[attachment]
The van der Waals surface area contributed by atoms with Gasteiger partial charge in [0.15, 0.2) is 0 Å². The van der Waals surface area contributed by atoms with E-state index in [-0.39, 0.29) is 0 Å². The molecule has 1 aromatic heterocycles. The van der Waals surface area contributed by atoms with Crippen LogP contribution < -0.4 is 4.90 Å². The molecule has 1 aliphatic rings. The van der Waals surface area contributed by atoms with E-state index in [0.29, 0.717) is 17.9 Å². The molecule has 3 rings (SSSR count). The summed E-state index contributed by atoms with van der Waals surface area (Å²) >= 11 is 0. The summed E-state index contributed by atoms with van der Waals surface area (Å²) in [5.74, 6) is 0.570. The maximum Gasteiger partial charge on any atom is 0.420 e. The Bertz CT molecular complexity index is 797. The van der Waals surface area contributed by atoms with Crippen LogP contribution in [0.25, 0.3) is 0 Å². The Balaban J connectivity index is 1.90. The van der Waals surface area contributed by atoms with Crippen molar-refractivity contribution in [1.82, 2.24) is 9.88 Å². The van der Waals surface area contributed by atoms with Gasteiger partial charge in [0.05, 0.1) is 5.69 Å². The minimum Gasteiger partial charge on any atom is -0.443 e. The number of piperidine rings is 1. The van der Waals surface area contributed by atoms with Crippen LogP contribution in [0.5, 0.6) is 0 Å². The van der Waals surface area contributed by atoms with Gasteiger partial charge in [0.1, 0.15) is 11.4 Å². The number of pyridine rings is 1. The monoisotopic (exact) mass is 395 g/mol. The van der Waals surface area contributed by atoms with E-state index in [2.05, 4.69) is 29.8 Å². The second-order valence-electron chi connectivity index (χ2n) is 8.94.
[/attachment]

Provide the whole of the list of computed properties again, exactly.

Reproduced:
The van der Waals surface area contributed by atoms with Gasteiger partial charge in [0.15, 0.2) is 0 Å². The van der Waals surface area contributed by atoms with E-state index in [-0.39, 0.29) is 0 Å². The molecule has 1 aromatic heterocycles. The van der Waals surface area contributed by atoms with Crippen LogP contribution < -0.4 is 4.90 Å². The molecule has 1 aliphatic rings. The van der Waals surface area contributed by atoms with E-state index in [0.29, 0.717) is 17.9 Å². The molecule has 3 rings (SSSR count). The summed E-state index contributed by atoms with van der Waals surface area (Å²) >= 11 is 0. The summed E-state index contributed by atoms with van der Waals surface area (Å²) in [5.74, 6) is 0.570. The maximum Gasteiger partial charge on any atom is 0.420 e. The Bertz CT molecular complexity index is 797. The van der Waals surface area contributed by atoms with Crippen LogP contribution in [0.25, 0.3) is 0 Å². The Balaban J connectivity index is 1.90. The van der Waals surface area contributed by atoms with Crippen molar-refractivity contribution in [1.82, 2.24) is 9.88 Å². The van der Waals surface area contributed by atoms with Gasteiger partial charge in [0.05, 0.1) is 5.69 Å². The minimum Gasteiger partial charge on any atom is -0.443 e. The number of piperidine rings is 1. The van der Waals surface area contributed by atoms with Crippen LogP contribution in [0.5, 0.6) is 0 Å². The van der Waals surface area contributed by atoms with Gasteiger partial charge in [0.1, 0.15) is 11.4 Å². The number of pyridine rings is 1. The monoisotopic (exact) mass is 395 g/mol. The van der Waals surface area contributed by atoms with E-state index in [2.05, 4.69) is 29.8 Å². The second-order valence-electron chi connectivity index (χ2n) is 8.94.